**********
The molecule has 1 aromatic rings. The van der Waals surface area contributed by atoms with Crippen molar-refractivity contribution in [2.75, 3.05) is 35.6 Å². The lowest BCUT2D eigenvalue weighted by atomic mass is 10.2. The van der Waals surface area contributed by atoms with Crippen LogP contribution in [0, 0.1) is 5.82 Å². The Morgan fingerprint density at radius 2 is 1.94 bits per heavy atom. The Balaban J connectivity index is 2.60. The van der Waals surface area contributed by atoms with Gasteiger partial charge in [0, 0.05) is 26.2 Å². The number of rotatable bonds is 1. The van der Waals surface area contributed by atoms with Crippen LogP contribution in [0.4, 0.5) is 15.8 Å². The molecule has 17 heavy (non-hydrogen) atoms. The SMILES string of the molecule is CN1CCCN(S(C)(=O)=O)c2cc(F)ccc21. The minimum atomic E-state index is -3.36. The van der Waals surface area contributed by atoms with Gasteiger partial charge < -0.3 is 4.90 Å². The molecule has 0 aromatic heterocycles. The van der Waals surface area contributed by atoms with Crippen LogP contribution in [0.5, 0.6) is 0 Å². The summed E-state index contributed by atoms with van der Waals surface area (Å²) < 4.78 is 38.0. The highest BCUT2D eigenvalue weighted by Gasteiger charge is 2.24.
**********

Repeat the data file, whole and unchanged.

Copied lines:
The molecule has 1 aromatic rings. The van der Waals surface area contributed by atoms with Crippen molar-refractivity contribution in [2.75, 3.05) is 35.6 Å². The lowest BCUT2D eigenvalue weighted by atomic mass is 10.2. The van der Waals surface area contributed by atoms with Crippen LogP contribution in [0, 0.1) is 5.82 Å². The Morgan fingerprint density at radius 2 is 1.94 bits per heavy atom. The Balaban J connectivity index is 2.60. The van der Waals surface area contributed by atoms with Gasteiger partial charge in [0, 0.05) is 26.2 Å². The number of rotatable bonds is 1. The van der Waals surface area contributed by atoms with Crippen LogP contribution in [0.4, 0.5) is 15.8 Å². The molecule has 17 heavy (non-hydrogen) atoms. The SMILES string of the molecule is CN1CCCN(S(C)(=O)=O)c2cc(F)ccc21. The minimum atomic E-state index is -3.36. The van der Waals surface area contributed by atoms with Gasteiger partial charge < -0.3 is 4.90 Å². The molecule has 0 aromatic heterocycles. The van der Waals surface area contributed by atoms with Crippen LogP contribution in [0.5, 0.6) is 0 Å². The summed E-state index contributed by atoms with van der Waals surface area (Å²) < 4.78 is 38.0. The highest BCUT2D eigenvalue weighted by Gasteiger charge is 2.24.